Midterm Conundrum: How Do Democrats Connect With Voters? Democrats are looking to make a comeback. Rachel Martin talks with Democratic Sen. Brian Schatz of Hawaii about the party's plans and strategy as the races for the 2018 midterm elections heat up.
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Midterm Conundrum: How Do Democrats Connect With Voters?

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Midterm Conundrum: How Do Democrats Connect With Voters?

Midterm Conundrum: How Do Democrats Connect With Voters?

Midterm Conundrum: How Do Democrats Connect With Voters?

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  • <iframe src="https://www.npr.org/player/embed/599077684/599084836" width="100%" height="290" frameborder="0" scrolling="no" title="NPR embedded audio player">
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Democrats are looking to make a comeback. Rachel Martin talks with Democratic Sen. Brian Schatz of Hawaii about the party's plans and strategy as the races for the 2018 midterm elections heat up.

STEVE INSKEEP, HOST:

Needless to say, the 2016 elections hit Democrats hard. They lost the White House. They blew a chance to recapture the Senate. They fell to new lows in state and local races, and defeat triggered questions. Did Democrats fail to reach the white working class? Did they just have a bad presidential candidate? Did they not get a fair shake from the media? The list goes on.

RACHEL MARTIN, HOST:

And now, a year and a half later, Democrats are trying to make a comeback. Party leaders think they have a shot at winning back the House and at least eating away at the Republican majority in the Senate. So how do Democrats try to connect with American voters in 2018? Senator Brian Schatz has an idea.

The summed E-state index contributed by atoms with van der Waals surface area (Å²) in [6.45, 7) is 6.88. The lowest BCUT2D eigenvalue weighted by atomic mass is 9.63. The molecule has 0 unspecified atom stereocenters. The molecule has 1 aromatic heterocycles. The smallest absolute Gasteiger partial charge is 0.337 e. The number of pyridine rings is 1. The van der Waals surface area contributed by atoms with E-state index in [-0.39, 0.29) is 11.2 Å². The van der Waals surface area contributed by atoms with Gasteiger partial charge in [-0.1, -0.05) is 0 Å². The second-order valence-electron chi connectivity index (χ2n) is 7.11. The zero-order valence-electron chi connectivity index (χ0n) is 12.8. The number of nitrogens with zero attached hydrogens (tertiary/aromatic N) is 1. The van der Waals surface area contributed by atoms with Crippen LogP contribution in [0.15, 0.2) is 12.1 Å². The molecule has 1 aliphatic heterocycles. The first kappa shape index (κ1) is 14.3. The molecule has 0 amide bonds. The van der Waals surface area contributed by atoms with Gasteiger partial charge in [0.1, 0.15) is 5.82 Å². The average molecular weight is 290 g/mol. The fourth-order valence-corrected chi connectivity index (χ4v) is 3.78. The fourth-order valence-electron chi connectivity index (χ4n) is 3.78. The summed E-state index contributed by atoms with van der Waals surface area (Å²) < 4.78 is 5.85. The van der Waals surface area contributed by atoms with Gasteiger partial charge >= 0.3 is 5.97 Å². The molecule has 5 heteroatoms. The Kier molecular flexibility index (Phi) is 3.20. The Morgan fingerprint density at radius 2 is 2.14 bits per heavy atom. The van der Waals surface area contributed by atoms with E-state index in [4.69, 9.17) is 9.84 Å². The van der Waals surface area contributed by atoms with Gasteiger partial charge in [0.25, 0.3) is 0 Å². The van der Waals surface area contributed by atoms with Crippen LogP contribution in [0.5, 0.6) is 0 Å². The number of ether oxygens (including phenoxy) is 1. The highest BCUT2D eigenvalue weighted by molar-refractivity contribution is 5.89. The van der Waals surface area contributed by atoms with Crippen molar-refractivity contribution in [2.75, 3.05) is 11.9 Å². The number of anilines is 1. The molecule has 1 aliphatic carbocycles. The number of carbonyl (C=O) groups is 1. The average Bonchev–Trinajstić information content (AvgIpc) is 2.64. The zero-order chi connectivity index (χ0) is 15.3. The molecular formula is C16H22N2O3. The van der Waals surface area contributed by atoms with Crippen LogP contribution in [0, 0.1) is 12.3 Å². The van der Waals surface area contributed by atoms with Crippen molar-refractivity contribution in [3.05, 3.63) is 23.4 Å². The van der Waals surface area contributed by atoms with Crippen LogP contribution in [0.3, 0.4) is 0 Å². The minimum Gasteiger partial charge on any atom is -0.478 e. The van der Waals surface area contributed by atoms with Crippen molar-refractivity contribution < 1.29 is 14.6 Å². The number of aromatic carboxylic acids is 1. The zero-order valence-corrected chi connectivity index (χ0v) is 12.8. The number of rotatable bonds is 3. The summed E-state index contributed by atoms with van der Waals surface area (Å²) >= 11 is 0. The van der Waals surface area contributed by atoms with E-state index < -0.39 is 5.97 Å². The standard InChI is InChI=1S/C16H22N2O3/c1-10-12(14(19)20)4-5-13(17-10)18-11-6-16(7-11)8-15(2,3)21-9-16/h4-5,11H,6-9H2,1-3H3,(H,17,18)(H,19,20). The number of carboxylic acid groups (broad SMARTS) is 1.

BRIAN SCHATZ: Our message is very simple. You are being ripped off. You are being duped. We believe that if you want a strong middle class, you have to vote for Democrats.

MARTIN: The senator from Hawaii came into our studios in Washington, D.C., recently to talk about the party's political strategy. In the wake of wins by Democrats like Conor Lamb in Pennsylvania, who campaigned against the GOP tax cuts but not necessarily did he campaign against President Trump, I asked Senator Schatz if he thought that was a winning strategy heading into these midterms.

SCHATZ: It absolutely depends. It depends on the district. I think there are districts - a lot of them - where Donald Trump is deeply unpopular, and tying your opponent to Donald Trump's unpopularity is a winning strategy. But that's not true for every district. Now, Conor Lamb was careful not to make this about Donald Trump, but Conor Lamb ran as a Democrat. He's personally a Catholic, but he's pro-choice. He's pro-ACA. He was pro-marijuana decriminalization. He was against the Republican tax cuts. And he specifically made ads criticizing Paul Ryan's economic policies. So if this is what counts as a moderate nowadays, I'm thrilled with that as a progressive.

MARTIN: We had Philippe Reines on our show, who is a former - longtime adviser for Hillary Clinton. And he said that Democrats should ignore Hillary Clinton at their peril in the midterms and moving forward looking towards 2020. It was no secret that out of the 2016 election there was a real rift in the party between the progressive wing led by Bernie Sanders, and Elizabeth Warren to a lesser degree, and the more moderate establishment wing led by Hillary Clinton. Is that rift gone?

SCHATZ: No. The rift is never gone in the sense that there's always going to be a tension between the sort of slightly left of center and the progressive left. And that's an appropriate tension. We're trying to build a big-tent party here. I think there's more energy on the left. I think there's more enthusiasm on the left. I think there's more fundraising and grass roots on the left. And I, of course, as - personally as a progressive, I belong to that part of the party. But I think everybody should be welcome.